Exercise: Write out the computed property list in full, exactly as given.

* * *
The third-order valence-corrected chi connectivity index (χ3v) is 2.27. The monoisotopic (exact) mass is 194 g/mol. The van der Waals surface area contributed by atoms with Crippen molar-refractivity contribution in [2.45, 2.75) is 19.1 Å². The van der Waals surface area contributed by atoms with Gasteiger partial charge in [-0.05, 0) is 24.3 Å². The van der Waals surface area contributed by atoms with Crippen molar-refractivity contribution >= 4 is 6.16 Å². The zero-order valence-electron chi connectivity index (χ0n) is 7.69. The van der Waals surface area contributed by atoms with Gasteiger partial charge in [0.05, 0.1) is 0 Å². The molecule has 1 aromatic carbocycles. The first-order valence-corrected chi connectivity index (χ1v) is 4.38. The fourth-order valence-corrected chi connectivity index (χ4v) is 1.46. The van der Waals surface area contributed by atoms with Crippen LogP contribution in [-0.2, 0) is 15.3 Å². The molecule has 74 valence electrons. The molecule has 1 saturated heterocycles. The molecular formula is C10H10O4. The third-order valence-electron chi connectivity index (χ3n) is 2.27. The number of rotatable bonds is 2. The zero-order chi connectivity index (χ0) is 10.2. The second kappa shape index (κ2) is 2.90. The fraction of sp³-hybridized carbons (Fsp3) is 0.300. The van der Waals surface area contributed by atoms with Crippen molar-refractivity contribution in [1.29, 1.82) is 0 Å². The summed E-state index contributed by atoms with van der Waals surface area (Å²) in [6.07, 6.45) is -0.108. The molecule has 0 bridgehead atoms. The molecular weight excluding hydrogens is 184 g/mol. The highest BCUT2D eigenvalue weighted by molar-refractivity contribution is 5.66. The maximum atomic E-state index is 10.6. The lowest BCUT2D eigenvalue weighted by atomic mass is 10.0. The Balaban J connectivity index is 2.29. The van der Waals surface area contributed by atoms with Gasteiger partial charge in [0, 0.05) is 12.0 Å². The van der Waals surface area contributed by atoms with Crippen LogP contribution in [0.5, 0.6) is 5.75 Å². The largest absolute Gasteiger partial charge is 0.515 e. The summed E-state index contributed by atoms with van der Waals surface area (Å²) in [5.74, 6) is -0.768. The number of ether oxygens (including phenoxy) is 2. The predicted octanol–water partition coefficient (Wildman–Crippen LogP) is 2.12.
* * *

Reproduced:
The third-order valence-corrected chi connectivity index (χ3v) is 2.27. The monoisotopic (exact) mass is 194 g/mol. The van der Waals surface area contributed by atoms with Crippen molar-refractivity contribution in [2.45, 2.75) is 19.1 Å². The van der Waals surface area contributed by atoms with Gasteiger partial charge in [-0.05, 0) is 24.3 Å². The van der Waals surface area contributed by atoms with Crippen molar-refractivity contribution >= 4 is 6.16 Å². The zero-order valence-electron chi connectivity index (χ0n) is 7.69. The van der Waals surface area contributed by atoms with Gasteiger partial charge in [0.05, 0.1) is 0 Å². The molecule has 1 aromatic carbocycles. The first-order valence-corrected chi connectivity index (χ1v) is 4.38. The fourth-order valence-corrected chi connectivity index (χ4v) is 1.46. The van der Waals surface area contributed by atoms with Crippen LogP contribution in [-0.2, 0) is 15.3 Å². The molecule has 74 valence electrons. The molecule has 1 saturated heterocycles. The molecular formula is C10H10O4. The third-order valence-electron chi connectivity index (χ3n) is 2.27. The number of rotatable bonds is 2. The zero-order chi connectivity index (χ0) is 10.2. The second kappa shape index (κ2) is 2.90. The fraction of sp³-hybridized carbons (Fsp3) is 0.300. The van der Waals surface area contributed by atoms with Crippen molar-refractivity contribution in [1.29, 1.82) is 0 Å². The summed E-state index contributed by atoms with van der Waals surface area (Å²) in [6.07, 6.45) is -0.108. The molecule has 0 bridgehead atoms. The molecular weight excluding hydrogens is 184 g/mol. The highest BCUT2D eigenvalue weighted by molar-refractivity contribution is 5.66. The maximum atomic E-state index is 10.6. The lowest BCUT2D eigenvalue weighted by atomic mass is 10.0. The Balaban J connectivity index is 2.29. The van der Waals surface area contributed by atoms with Gasteiger partial charge in [0, 0.05) is 12.0 Å². The van der Waals surface area contributed by atoms with Crippen LogP contribution in [0.5, 0.6) is 5.75 Å². The largest absolute Gasteiger partial charge is 0.515 e. The summed E-state index contributed by atoms with van der Waals surface area (Å²) in [5.74, 6) is -0.768. The number of ether oxygens (including phenoxy) is 2. The predicted octanol–water partition coefficient (Wildman–Crippen LogP) is 2.12.